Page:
The difference between neck stretches and other stretches is that the horse needs to do them himself and will need to be tempted with a treat. That is why the stretches demonstrated in this section are called ‘carrot stretches’. But they will work equally well with pieces of apple, or mints, or anything else that your horse likes.
Again Barry is a seasoned stretcher, so don’t expect your horse to perform these as well right from the start but the following exercises and their photos show you what you are aiming for.
Photos 8.13a–f Using a treat, tempt your horse to bring his head round in front of you as far as he can reach before allowing him to take a bite.
To get a full lateral flexion throughout the neck and open out all the intervertebral joint spaces, the easiest way is to make the horse stretch round you as demonstrated in the sequence of Photos 8.13a–f. Stand with your back against the horse’s shoulder and, using the treat, tempt the horse to reach round you before you allow him to take a bite.
Photo 8.14 Another way to achieve the lateral neck flexion is to ask the horse to stretch for the treat along his side, but this does not flex him throughout the entire neck as does the method in the previous photo sequence.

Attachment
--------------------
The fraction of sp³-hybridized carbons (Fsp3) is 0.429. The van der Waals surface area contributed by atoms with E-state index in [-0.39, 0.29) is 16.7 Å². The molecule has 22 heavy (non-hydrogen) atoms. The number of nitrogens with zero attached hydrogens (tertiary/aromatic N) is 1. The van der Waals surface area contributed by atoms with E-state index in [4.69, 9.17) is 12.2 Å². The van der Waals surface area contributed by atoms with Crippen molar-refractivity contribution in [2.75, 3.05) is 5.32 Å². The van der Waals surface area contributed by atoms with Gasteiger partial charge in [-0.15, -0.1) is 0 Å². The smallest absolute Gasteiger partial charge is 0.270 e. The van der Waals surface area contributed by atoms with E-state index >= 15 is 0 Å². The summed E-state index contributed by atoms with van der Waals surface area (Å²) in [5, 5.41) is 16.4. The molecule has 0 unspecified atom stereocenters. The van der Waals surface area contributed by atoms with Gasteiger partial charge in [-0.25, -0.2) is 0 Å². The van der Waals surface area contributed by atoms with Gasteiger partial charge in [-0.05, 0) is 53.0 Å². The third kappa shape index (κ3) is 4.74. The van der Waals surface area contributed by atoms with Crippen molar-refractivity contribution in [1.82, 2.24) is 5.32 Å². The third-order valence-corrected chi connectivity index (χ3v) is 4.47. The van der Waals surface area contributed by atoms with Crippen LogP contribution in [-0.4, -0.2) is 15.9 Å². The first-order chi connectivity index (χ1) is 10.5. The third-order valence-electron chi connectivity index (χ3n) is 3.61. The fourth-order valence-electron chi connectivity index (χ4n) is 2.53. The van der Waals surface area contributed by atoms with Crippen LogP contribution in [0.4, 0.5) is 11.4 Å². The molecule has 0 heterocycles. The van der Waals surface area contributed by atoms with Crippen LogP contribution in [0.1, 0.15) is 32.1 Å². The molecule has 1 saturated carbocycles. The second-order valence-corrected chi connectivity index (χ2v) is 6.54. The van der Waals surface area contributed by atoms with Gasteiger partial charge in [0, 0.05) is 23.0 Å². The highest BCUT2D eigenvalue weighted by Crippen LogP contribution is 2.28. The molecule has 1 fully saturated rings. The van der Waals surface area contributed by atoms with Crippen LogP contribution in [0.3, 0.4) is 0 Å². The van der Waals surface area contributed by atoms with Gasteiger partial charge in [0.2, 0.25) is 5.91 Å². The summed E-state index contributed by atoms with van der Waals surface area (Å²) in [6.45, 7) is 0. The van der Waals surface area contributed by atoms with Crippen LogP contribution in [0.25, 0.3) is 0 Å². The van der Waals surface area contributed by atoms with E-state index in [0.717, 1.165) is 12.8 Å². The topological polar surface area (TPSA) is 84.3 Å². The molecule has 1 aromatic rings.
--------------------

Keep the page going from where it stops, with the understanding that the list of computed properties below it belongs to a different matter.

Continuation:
If your horse will not stretch round you, you can just tempt him to take the treat by flexing his neck along his own side rather than round you as shown in Photo 8.14. However, you can see in this photo that Barry is mainly bending round the bottom of the neck but in the previous photo sequence he had to bend throughout his entire neck.
These stretches should be performed to both sides.
It is mainly in the horse’s neck that axial (rotational) movement takes place. This can be enhanced by using a stretch method that makes him rotate through the neck.
Photos 8.15a–c The axial neck stretch. Encourage the horse to stretch his neck down and round to take the treat from a point behind his front foot.